Tape prompted Bernie Fine's firing
SYRACUSE, N.Y. -- Syracuse chancellor Nancy Cantor says the school decided to fire associate head basketball coach Bernie Fine upon hearing an audiotape recorded by Bobby Davis, one of three men who have accused Fine of molesting them as minors.
More from ESPN.com
Just a few miles away, Syracuse University suffers through a scandal involving a longtime assistant coach and the allegations of sexual molestations levied against him. But for the male victims of sexual abuse at Vera House, the suffering is more real, more personal, writes Dana O'Neil. Story
The alleged sex-abuse cases involving athletic departments at Penn State and Syracuse have caused schools around the country to examine their procedures for reporting crimes, Mark Schlabach writes. Story
The university fired Fine on Sunday after ESPN broadcast the 2002 audiotape, recorded by Davis, of a conversation between him and a woman ESPN identified as Fine's wife, Laurie, in which she says she knew "everything that went on."
Cantor says if the tape had surfaced in 2005, when the university did its own investigation, Fine would have been fired and that the school would have fired him immediately when Davis' allegations became public Nov. 17 had it known about the tape.
Cantor's comments appeared in a published response to a USA Today editorial Thursday that calls on Syracuse to release a "full accounting" of what it did and why Fine was kept on the job.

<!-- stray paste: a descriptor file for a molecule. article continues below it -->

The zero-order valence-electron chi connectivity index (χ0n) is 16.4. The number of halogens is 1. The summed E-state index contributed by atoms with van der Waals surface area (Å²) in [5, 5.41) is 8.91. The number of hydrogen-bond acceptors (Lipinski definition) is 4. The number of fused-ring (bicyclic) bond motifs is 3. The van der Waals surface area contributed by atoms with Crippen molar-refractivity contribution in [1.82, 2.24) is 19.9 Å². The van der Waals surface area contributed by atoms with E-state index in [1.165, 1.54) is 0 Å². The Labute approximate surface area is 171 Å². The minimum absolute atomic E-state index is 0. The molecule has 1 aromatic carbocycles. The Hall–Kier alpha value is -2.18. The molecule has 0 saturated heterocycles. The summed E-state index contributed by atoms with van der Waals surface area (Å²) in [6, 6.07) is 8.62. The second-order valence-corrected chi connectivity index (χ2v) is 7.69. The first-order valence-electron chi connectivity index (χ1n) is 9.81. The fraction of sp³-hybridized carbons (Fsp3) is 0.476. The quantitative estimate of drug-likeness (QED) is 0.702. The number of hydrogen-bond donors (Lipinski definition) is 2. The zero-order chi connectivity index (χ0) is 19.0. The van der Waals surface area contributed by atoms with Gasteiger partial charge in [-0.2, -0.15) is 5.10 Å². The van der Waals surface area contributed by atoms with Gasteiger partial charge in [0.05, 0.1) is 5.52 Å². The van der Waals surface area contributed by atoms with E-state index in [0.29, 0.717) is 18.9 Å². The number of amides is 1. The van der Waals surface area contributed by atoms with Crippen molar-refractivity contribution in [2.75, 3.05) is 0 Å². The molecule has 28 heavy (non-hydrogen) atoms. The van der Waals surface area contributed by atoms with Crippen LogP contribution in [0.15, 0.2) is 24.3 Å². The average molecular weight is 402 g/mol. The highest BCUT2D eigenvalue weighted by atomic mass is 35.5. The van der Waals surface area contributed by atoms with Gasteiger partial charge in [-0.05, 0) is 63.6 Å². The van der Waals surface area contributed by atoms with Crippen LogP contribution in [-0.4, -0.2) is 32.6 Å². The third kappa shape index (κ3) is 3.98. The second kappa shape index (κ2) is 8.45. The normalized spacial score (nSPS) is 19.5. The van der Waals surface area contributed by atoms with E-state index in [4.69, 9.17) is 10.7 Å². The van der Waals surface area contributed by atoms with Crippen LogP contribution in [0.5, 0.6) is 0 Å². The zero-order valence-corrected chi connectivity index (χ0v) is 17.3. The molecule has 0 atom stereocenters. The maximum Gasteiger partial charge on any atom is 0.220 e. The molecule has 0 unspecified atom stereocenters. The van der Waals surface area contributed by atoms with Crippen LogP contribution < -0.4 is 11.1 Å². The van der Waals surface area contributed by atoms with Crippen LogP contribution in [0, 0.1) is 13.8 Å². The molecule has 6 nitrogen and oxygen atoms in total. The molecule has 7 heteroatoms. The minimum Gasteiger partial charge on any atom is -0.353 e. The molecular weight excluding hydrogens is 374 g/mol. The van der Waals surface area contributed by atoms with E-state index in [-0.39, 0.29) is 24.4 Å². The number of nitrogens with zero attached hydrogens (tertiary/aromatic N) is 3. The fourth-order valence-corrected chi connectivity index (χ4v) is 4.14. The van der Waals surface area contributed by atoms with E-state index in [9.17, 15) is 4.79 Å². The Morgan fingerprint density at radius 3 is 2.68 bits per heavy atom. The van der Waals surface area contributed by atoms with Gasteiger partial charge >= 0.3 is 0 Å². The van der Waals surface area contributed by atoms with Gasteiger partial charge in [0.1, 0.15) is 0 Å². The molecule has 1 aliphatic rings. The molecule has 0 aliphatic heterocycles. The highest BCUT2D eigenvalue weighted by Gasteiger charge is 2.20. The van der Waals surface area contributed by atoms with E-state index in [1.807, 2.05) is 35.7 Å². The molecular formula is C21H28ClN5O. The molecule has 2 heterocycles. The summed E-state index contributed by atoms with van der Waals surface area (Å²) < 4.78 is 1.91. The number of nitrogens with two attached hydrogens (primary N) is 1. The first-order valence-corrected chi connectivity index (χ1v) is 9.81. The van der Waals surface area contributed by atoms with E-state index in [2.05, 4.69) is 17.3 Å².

Syracuse men's basketball coach Jim Boeheim did not address the Fine investigation at the start of his weekly radio show.
When the show began, host Matt Park said Boeheim had already made "extensive comments" Tuesday.
"If you want to talk about basketball, please call," Park said. "There will be nothing more to say about the investigation."
Outside the Carrier Dome, more than a dozen students had put up tents in a temporary encampment called "Boeheimburg, already waiting by the doors for Friday's night game against Florida (No. 9 ESPN/USA Today, No. 10 AP).
Huddling against the cold, one group of students said they had been waiting outside since Tuesday and enthusiastically supported Boeheim. Max Kaplan, a freshman from Randolph, N.J., called Boeheim "the face of Syracuse basketball."
Information from The Associated Press was used in this report.